OSU Marine Studies Initiative Moves Along

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DiversWhile still in the planning phases, OSU’s Marine Studies Initiative (MSI) is starting to take solid form. The university has been pretty successful at raising funds and getting the message out to the public.

According to the university’s website, the MSI is a “university-wide commitment that will have local to global impacts on the economy and environment.”

The MSI aims to intertwine research and teaching by taking a closer look at ocean health and branching out past traditional marine studies programs. The estimated overall cost of the MSI sits at around $65 million, according to university officials.

Dr. Bob Cowen, the director of OSU’s Hatfield Marine Science Center (HMSC) in Newport, said the initiative is not just about geology or oceanography, but instead includes everything from economics and psychology to community planning and engineering.

“We’re just finishing a year-long strategic planning for the Marine Studies Initiative,” Cowen said. “We’re bringing all of these aspects together. As we’ve met with literally a couple hundred members of the university community and a wider number from the Oregon community, we’re finding a shared appreciation of blending real-world examples into the educational process and bringing multiple disciplines together.”

With the initiative, OSU hopes to bring a new building, which will be used for teaching and research, to the HMSC campus. The building is estimated to cost $50 million. The Oregon Legislature recently approved $24.8 million in state bonding to help fund the building construction. According to the OSU website, the OSU Foundation is also working to raise $40 million in private funding for the new initiative. That figure includes $25 million to match state funds for the new building and $15 million to support related programs.

By 2025, the university plans to bring as many as 500 students and additional faculty and staff to the Newport campus.

“We’re looking to have, after 10 years, up to around 500 students here, that’s over the entire year. At any one time, there will probably be around 400,” Cowen said.

OSU has received some backlash for wanting to place the new building in a tsunami inundation zone. One major attention-getter came in the form of a letter from state geologist Vicki McConnell to OSU President Ed Ray. In the letter, McConnell advised Ray not to place the building in the tsunami inundation zone, according to a December 2014 article that appeared in The Oregonian.

Cowen emphasized that human safety is a top priority and the location of the building serves several important purposes.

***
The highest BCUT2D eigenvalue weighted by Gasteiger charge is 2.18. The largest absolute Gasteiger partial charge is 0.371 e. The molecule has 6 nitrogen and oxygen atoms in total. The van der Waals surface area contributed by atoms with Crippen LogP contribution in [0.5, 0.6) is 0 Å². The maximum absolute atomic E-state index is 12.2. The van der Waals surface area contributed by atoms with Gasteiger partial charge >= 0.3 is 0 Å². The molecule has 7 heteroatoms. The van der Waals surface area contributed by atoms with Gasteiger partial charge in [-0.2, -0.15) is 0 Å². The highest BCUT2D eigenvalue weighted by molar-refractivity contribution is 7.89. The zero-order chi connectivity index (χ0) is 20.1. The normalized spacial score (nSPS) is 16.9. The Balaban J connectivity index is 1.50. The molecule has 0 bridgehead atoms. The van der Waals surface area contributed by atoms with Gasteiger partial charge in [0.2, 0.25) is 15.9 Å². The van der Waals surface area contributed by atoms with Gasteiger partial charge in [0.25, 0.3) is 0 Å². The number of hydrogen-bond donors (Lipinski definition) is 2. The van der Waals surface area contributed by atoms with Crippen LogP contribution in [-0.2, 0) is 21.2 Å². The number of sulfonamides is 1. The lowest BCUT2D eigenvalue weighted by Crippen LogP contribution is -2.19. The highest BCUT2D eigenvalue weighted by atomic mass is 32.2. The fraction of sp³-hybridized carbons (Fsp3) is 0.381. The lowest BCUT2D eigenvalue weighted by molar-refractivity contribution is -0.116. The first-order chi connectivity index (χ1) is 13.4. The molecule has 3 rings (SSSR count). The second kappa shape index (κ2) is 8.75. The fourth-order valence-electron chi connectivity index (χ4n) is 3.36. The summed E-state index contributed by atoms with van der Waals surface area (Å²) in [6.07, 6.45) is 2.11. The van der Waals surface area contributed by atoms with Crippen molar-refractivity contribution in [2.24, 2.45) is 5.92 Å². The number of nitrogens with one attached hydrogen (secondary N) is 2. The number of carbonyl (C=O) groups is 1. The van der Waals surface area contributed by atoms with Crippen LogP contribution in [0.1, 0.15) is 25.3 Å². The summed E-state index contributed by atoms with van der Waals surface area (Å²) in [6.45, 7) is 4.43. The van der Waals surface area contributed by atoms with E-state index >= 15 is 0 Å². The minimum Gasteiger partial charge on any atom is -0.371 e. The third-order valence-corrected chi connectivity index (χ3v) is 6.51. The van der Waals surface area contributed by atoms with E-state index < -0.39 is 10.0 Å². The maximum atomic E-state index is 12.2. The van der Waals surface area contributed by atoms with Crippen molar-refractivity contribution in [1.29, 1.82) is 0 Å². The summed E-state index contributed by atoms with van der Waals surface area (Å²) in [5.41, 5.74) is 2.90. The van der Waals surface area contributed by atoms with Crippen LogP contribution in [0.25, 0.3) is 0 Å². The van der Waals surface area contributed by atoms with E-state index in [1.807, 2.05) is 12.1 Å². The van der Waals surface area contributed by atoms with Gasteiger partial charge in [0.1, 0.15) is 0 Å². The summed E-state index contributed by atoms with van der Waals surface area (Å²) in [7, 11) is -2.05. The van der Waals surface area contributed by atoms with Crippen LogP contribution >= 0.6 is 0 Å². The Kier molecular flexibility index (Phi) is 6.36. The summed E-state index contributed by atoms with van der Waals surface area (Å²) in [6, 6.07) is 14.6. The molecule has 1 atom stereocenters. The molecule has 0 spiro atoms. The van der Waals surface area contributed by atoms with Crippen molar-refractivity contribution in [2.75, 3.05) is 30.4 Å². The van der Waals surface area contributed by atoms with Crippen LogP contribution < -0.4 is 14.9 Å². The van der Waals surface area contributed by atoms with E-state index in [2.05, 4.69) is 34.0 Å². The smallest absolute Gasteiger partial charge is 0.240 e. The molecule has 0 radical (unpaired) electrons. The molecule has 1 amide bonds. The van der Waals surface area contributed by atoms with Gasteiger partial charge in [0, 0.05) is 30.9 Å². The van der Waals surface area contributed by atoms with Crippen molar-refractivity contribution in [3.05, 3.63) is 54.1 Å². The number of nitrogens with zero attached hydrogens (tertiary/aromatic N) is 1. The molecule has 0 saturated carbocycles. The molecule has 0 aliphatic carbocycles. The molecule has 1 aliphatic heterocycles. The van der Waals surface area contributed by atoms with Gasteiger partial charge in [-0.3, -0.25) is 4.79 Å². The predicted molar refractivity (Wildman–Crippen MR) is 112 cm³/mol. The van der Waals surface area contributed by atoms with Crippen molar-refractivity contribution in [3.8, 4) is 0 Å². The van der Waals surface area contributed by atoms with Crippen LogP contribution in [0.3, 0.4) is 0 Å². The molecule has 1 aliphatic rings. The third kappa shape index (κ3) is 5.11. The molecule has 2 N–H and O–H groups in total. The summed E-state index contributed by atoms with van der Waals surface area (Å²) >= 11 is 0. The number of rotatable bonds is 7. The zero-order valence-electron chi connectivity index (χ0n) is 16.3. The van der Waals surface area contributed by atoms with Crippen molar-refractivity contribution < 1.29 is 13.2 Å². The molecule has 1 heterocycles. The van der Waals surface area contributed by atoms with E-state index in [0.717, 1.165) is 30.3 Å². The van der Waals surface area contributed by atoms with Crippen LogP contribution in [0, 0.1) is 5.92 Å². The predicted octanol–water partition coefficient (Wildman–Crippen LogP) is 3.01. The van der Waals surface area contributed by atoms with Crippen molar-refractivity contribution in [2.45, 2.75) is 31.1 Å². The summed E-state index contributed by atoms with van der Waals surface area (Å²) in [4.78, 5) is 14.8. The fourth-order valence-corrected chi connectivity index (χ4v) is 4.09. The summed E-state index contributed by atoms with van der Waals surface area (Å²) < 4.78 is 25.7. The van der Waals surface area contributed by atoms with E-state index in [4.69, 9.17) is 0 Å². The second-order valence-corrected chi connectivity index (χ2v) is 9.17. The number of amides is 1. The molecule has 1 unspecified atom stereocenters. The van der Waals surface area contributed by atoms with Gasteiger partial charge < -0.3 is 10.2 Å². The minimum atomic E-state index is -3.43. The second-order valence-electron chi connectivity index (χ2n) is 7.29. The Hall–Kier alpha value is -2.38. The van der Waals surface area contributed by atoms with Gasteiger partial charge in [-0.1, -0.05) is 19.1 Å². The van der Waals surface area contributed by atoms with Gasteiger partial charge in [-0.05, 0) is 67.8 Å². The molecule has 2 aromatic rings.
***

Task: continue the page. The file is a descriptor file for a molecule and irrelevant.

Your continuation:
“We recognize we have a real need to place the building here where we have seawater,” he said. “There’s not another source nearby that’s accessible. We have, already, a very established community here with federal and state agencies that are partners with OSU.”

He added, “We’re planning to go through a building process which is thoroughly planned and vetted to insure we have a safe building, and a building that can survive a seismic event.”

“The Really Big One,” a recent article in The New Yorker, caused plenty of ruffled feathers, almost-anxiety attacks, and a strong buzz of opinions flying across social media channels these past few weeks.

The article shed light on what will happen if a devastating earthquake—somewhere around a magnitude 9.0—strikes the Pacific Northwest. We’ll probably get sacked with a wicked tsunami not long after “the big one” shakes us up. The New Yorker reported that “the northwest edge of the continent, from California to Canada and the continental shelf to the Cascades, will drop by as much as six feet and rebound 30 to a hundred feet to the west.” So, let’s hope the Cascadia Subduction Zone doesn’t give way too soon, and let’s get cracking on more seismic- and tsunami-preparedness plans and better building standards.

Cowen said that by constructing the new marine studies building in the planned location, the university believes it can show the community the best approach.

“We can show what is necessary, the process to go to,” Cowen said. “We’re going to be very transparent about this and bring in experts.”

Those experts will include geologists, engineers, architects, and tsunami experts who have experience building under these types of conditions, according to the HMSC director.

“We don’t believe the coast is ‘closed.’ We want to help people see when to build and how to prepare for all these events, what they can do to their own environments and their own homes or buildings to be as prepared as possible,” he said. “ We’re not just trying to scare them, we’re trying to educate everyone.”

 Cowen added he’s very happy with the broad level of support the university is experiencing as planning for the initiative is being pulled together.

By Abbie Tumbleson

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